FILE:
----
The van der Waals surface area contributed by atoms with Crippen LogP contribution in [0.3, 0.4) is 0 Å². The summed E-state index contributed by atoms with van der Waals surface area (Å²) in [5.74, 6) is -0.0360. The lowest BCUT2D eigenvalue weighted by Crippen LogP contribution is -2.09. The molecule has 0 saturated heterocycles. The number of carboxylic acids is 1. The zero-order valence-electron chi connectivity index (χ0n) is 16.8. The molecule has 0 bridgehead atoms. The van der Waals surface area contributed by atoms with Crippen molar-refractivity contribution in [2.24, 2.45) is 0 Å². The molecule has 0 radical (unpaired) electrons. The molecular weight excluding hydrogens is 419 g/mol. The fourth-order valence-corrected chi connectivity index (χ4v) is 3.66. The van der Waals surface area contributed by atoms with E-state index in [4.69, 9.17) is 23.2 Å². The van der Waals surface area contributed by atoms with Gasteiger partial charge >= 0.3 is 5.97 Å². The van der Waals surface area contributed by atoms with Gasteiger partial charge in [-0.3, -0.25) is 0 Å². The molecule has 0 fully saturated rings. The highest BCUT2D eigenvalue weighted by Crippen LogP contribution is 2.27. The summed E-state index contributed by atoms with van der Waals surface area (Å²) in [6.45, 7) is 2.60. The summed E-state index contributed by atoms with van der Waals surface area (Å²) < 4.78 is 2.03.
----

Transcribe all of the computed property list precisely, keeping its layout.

The van der Waals surface area contributed by atoms with Crippen LogP contribution in [0.3, 0.4) is 0 Å². The summed E-state index contributed by atoms with van der Waals surface area (Å²) in [5.74, 6) is -0.0360. The lowest BCUT2D eigenvalue weighted by Crippen LogP contribution is -2.09. The molecule has 0 saturated heterocycles. The number of carboxylic acids is 1. The zero-order valence-electron chi connectivity index (χ0n) is 16.8. The molecule has 0 bridgehead atoms. The van der Waals surface area contributed by atoms with Crippen molar-refractivity contribution in [2.24, 2.45) is 0 Å². The molecule has 0 radical (unpaired) electrons. The molecular weight excluding hydrogens is 419 g/mol. The fourth-order valence-corrected chi connectivity index (χ4v) is 3.66. The van der Waals surface area contributed by atoms with E-state index in [4.69, 9.17) is 23.2 Å². The van der Waals surface area contributed by atoms with Gasteiger partial charge >= 0.3 is 5.97 Å². The van der Waals surface area contributed by atoms with Gasteiger partial charge in [-0.3, -0.25) is 0 Å². The molecule has 0 fully saturated rings. The highest BCUT2D eigenvalue weighted by Crippen LogP contribution is 2.27. The summed E-state index contributed by atoms with van der Waals surface area (Å²) in [6.45, 7) is 2.60. The summed E-state index contributed by atoms with van der Waals surface area (Å²) < 4.78 is 2.03.